• That’s a very good point about the strength of our division. If that’s the case I honestly don’t blame NH for making this year a ‘bridging’ year. And even if moneybags Nutting put how much he actually should we wouldn’t be able to compete year in and year out.

                    • Yeah, I don’t really get why some here get so defensive when I call this a “re-tooling” year. That’s exactly what it is, and absolutely a rational decision from Huntington.

                      There *could* have been things done to make this team closer to a true contender to the division, but even with all the right breaks in the market they’d realistically still be behind the Cubs. I don’t at all fault Huntington for the direction he took this 2016 club once it became obvious they weren’t getting the players they set out to get. Plenty of shot to contend for a wild card while pulling the bandaid off quickly and getting a bunch of kids the playing time they’ll need to develop.

                    • If we would’ve gotten Happ or another SP I believe we would’ve been genuine contenders, but you know then what about ’17? We can’t beat the Cubs at that kind of game because they can match our Happ with their Lackey and they can throw in a Heyward too. It’s better to let our younglings develop this year so that we can have a truly top tier team for the future.

            • Niese isn’t a reclamation pitcher.

              • He’s either a reclamation pitcher or a just plain shitty one.

                • Yeah, his ERA 3 of the past 4 years sure look shitty to me….I guess if you have one bad year, that makes you either shitty or a reclamation pitcher. Not to mention he pitched behind pretty shitty defense in NY. He will benefit not only from Ray, but also better defense.

                  • Whatever helps you sleep at night.

                    • Dude, why be like that? Nothing wrong with having a healthy debate…When you say that, seems like you’re conceding defeat. BTW, I sleep well, man. Hope you do, too!

                      Do you have anything to back up why he’s a reclamation pitcher or a “shitty” pitcher ?

                    • I have absolutely no interest in arguing semantics.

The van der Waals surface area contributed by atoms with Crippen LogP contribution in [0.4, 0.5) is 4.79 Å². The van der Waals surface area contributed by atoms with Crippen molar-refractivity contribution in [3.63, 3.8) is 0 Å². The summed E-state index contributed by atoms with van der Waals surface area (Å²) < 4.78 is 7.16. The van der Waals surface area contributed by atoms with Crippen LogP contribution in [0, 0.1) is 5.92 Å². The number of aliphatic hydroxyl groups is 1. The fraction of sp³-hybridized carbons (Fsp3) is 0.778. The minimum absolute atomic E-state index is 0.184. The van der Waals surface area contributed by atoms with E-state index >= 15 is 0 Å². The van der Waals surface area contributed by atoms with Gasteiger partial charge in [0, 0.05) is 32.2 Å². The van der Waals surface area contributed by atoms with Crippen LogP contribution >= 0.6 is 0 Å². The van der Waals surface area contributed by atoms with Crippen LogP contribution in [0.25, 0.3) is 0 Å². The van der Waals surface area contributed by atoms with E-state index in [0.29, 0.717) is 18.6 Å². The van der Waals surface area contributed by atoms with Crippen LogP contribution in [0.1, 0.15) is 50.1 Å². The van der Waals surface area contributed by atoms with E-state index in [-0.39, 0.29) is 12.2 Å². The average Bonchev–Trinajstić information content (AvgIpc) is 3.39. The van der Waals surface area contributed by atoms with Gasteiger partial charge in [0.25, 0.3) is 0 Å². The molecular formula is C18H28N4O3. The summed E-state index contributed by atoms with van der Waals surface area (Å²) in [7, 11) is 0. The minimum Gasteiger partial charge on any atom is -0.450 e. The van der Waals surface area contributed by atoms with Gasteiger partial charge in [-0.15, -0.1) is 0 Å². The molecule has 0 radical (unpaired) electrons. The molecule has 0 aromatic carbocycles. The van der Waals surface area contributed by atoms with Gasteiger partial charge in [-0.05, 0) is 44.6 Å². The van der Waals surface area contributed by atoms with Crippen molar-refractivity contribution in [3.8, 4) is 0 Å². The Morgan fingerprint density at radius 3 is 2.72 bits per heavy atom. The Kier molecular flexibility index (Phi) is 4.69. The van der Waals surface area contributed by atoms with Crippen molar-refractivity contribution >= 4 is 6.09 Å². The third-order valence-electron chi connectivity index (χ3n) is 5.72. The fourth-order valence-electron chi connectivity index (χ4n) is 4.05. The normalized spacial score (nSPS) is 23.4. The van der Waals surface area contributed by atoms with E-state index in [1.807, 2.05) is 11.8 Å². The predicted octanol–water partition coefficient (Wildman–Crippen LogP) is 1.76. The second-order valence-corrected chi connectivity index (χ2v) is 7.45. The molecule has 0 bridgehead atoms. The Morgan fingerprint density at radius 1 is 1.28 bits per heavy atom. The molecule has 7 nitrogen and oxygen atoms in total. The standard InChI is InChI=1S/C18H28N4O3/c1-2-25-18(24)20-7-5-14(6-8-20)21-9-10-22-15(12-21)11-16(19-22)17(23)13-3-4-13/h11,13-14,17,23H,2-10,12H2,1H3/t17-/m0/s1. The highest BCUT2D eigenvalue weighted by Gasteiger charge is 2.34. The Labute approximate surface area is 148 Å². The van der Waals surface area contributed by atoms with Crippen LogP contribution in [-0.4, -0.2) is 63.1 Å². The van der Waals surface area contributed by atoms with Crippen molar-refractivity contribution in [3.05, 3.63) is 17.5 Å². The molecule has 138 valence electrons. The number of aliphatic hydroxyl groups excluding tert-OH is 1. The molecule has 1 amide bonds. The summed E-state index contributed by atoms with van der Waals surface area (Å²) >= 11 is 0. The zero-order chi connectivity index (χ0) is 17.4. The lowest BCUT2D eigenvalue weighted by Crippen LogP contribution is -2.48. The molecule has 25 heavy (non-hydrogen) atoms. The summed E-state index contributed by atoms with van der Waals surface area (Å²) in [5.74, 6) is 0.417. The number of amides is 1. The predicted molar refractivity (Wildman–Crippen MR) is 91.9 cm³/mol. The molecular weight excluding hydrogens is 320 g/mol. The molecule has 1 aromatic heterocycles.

Niese was a good pitcher from ’11-’14, and a shitty one last year. He either needs to reclaim that lost value, or continue to be shitty. You can call that whatever the hell you want.

                    • I call it a pitcher having one bad year, after 3 successful years. Conversation in now over.

  • Does anyone know his pitch repertoire? I remember him being successful as a starter his rookie year so I assume his secondary stuff is somewhat legit but I never saw him pitch.

  • HartHighPirate
    February 16, 2016 2:39 pm

    Tim, will the Pirates receive a compensation pick in the 2016 draft with Bastardo leaving as free agent?

  • Does he have options left?

    • Signed to a minor league contract, so options are not immediately relevant. But if he is added to the 40-man, he will have all 3 options (he was added to the 40-man by San Diego in September 2010 and was never optioned as a member of the Padres).

      The downside is, he would have the right to refuse an outright assignment.

  • I’m more bullish on O’Flaherty, myself. Although, if BOTH turn out to be back to their old selves, then that is a good problem to have?

    • It’s just nice to get two lottery tickets instead of one. Your chances still aren’t great but they are great cheap flyers. Even if it takes half a year or more to get them straight they still could be very valuable come August or Sept if they are still around.

    • Lee, do you consider both longshots to help us?
      Are some folks just being such fans, that they
      are overly optimistic?

      • I mean, how many pitchers can you name that successfully came back from three consecutive elbow surgeries? That should pretty much set your level of optimism.

        • There is always a first for everything! 🙂

          • You bet. I said last week that if Benedict can get Richard throwing 90 again after so many shoulder injuries, anything is possible.

        • Of course, how many pitchers do you know pitching
          at a level just above amateur level and in a few
          months pitching for a team battling for a playoff spot.

          I guess some miracles do happen.

  • Will they have enough time in ST to see if he is ready
    or will he have to prove himself (to the Pirates as well)
    as us fans) in Indy first?

    • I bet a buck that he starts the year at Indy.

    • I hope that if he proves himself in Indy, we actually get to see him promoted to the big league roster instead of losing him like we did with Richard.

    • I think it would be best for everyone if he starts out in Indy. He could settle into a relief routine without the pressures of the mlb. The Pirates could get a longer look.

      Conversely, if he is doing well, he could start in Pgh and immediately plug a hole. It would be worth something, even if he loses the mojo after a month or two, we could release

    • He’s ready to compete for a job, so if he doesn’t make it, it likely won’t be because he has to get ready.